Flagging can be engrossing and rewarding regardless of your level of proficiency, and there is no end state one must achieve. Here are some musings I would like to share that might help you accelerate your learning. Some of these I arrived at myself, but most come via of Xavier, Phillip, Dan or others.
As far as I am concerned, having a set of specified patterns that a fan/flag player is expected to execute — like the “compulsories” in Olympic figure-skating — is potentially stifling to individual creativity, and thus antithetical to the real journey: that of discovering the dance that is uniquely yours.
If you study someone’s video or DVD you will only learn how they flag, not how you can find your own groove with it.
Instead of trying to imitate particular moves from a book or video, work on unlocking how your own body wants to move…
Throughout gay history – whether hiding, rioting, grieving or celebrating, we’ve always had dancing. Music styles, DJs and venues come and go faster than the flash of a strobe light, but as sure as a mirrorball spins in every club, dance culture itself has and will remain a staple of gay life.
We compiled this list a year and a half ago for the SeattleFlaggingBoys.com website. Feel free to copy and distribute freely. If you have any additonal items to add to this list please forward them to me and I’ll be happy to add them. Hope that this is helpful.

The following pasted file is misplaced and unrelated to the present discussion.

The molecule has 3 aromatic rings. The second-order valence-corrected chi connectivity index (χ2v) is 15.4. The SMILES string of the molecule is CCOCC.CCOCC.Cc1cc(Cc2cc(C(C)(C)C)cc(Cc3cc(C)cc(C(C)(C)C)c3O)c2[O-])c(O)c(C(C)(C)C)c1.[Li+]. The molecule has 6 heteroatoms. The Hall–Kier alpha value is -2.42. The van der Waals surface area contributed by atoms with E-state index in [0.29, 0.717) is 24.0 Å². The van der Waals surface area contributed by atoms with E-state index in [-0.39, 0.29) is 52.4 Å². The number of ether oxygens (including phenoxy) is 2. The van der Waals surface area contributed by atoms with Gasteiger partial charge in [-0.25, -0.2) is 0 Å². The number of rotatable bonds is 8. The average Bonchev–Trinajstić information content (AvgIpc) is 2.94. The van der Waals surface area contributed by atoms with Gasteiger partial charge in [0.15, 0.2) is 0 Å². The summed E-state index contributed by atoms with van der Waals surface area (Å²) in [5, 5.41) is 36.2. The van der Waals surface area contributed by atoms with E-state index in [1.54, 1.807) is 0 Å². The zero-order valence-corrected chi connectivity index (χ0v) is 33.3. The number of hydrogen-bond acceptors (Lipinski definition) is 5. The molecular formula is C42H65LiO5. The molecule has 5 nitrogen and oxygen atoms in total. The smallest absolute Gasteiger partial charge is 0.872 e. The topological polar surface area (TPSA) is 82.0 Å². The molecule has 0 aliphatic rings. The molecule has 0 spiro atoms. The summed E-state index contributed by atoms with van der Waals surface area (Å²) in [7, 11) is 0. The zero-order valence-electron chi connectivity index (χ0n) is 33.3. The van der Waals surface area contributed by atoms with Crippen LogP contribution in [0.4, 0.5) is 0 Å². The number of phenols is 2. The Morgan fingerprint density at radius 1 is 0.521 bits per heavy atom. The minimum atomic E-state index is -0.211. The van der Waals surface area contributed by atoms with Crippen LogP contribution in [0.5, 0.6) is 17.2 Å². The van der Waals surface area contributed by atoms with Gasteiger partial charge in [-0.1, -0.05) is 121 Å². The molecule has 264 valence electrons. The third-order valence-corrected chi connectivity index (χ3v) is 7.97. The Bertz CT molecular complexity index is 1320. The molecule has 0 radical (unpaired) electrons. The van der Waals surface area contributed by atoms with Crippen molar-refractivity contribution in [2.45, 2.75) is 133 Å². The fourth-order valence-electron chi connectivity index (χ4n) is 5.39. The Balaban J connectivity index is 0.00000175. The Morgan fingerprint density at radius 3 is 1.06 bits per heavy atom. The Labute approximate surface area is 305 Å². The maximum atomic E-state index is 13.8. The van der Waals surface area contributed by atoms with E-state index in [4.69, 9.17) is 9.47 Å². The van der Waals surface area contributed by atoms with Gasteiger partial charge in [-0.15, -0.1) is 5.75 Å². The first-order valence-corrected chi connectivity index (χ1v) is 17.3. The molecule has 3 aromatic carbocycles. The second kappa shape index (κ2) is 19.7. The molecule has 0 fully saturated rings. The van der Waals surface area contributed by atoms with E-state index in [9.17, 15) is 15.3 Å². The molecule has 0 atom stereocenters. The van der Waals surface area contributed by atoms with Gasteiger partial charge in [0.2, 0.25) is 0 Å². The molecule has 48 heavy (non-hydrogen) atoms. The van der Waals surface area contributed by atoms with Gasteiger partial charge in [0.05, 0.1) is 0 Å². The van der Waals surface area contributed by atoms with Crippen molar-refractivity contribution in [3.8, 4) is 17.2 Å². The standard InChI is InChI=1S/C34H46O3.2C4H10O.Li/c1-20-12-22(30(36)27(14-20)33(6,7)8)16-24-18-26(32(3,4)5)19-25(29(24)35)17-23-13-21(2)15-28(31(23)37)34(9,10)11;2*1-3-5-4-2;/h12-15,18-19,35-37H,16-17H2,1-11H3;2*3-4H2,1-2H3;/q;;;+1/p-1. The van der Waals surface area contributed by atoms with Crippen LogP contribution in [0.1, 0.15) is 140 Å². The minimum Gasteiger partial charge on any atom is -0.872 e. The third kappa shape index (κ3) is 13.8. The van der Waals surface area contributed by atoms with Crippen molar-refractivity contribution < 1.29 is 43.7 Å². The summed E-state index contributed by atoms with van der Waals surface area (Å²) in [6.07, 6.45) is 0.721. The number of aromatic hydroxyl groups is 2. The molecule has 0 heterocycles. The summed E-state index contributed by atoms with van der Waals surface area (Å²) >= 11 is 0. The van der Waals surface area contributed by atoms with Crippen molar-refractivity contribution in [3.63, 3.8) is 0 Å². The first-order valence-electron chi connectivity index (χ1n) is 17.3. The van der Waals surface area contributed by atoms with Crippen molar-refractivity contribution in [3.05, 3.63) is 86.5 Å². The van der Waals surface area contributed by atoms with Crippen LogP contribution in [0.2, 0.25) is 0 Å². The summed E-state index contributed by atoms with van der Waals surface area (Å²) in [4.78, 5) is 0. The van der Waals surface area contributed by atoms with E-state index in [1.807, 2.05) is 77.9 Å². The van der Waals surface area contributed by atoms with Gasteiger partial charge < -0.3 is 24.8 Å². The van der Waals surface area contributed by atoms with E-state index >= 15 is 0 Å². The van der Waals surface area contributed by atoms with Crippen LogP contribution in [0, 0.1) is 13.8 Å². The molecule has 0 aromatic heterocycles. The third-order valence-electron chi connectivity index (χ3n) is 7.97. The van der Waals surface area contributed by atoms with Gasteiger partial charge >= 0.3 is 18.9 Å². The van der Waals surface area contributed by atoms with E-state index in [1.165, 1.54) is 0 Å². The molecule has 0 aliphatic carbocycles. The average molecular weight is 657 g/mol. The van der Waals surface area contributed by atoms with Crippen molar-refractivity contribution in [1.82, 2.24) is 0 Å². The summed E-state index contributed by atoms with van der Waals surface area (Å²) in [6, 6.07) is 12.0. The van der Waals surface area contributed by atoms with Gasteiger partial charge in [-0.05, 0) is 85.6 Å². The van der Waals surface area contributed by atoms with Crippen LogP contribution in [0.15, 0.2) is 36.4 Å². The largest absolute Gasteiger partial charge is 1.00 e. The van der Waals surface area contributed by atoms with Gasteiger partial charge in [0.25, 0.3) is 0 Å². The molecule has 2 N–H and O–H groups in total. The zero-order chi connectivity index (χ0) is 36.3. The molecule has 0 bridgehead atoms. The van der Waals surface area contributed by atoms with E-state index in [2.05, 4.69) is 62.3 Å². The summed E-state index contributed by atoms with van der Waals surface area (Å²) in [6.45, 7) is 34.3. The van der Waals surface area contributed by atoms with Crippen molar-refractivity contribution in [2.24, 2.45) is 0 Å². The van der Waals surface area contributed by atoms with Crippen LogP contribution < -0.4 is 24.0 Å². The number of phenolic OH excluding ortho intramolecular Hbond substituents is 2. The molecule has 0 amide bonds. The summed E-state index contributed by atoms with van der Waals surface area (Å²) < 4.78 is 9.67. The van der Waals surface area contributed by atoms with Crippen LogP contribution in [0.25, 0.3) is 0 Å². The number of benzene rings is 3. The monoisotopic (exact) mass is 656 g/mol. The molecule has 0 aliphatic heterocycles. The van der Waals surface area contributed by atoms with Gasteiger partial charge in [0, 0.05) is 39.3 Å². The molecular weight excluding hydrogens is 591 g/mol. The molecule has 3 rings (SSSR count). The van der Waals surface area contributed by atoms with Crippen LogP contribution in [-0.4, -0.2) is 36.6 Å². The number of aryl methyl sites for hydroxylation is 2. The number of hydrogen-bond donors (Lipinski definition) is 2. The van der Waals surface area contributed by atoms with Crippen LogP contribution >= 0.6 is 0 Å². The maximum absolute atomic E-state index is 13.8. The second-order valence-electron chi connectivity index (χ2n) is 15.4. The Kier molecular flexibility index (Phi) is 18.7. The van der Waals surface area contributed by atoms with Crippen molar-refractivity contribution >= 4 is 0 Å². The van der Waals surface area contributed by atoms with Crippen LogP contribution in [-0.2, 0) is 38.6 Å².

Moving to San Francisco can really immerse a person into a flagging
community. Tidbits of history, theories on spirituality, opinions of
individuals, and promoters that provide space to proliferate have
inspired me to revel in this art. There seem to be a few core
questions I am asked repeatedly:
- Where did this come from? (What is the connection between fans and flags?)
- Is there a proper way to teach?
- Is there something wrong with getting paid to flag?
- Why don’t stores sell flags?
- What is the Tribe?
I offer the answers for these questions as I see them. Admittedly, I
Where did this come from?
(What is the connection between fans and flags?)
I remember hearing a story, a nice story actually, about a group of fan
dancers who whittled away at their spines leaving just a lead stick and
eventually replacing that with weights to guide the fabric along. Without
questioning, I accepted this as the way it was and chalked one up to yet
another fabulous thing my community created. Keep telling this story, it’s
one of my favorites.
Then I started looking at what is. Rhythmic dancing, not a far stretch from
the way some flaggers spin, is an Olympic sport. Archived in old books, I’ve
seen flags and fans used for martial arts. Many cultures have incorporated
scarves and fans into dance. Boys and girls, we are embellishing on forms of
expression that have existed for hundreds, if not thousands, of years.
Fan and flag dancing are art forms that share so much, yet are also uniquely
different. Energetically they are both celebrations of life! In the present
moment, moving to music, allowing yourself to be free, players of both arts
have the opportunity to enter their “be”-ingness in a form of
– Most fans are rigid, made of wood, less forgiving. Movements can stop and
start, flip and furl.
– Flags are yielding. They generally contain metal pieces. Movements all
tend to flow.
It’s no wonder that those who picked up one learned both, working with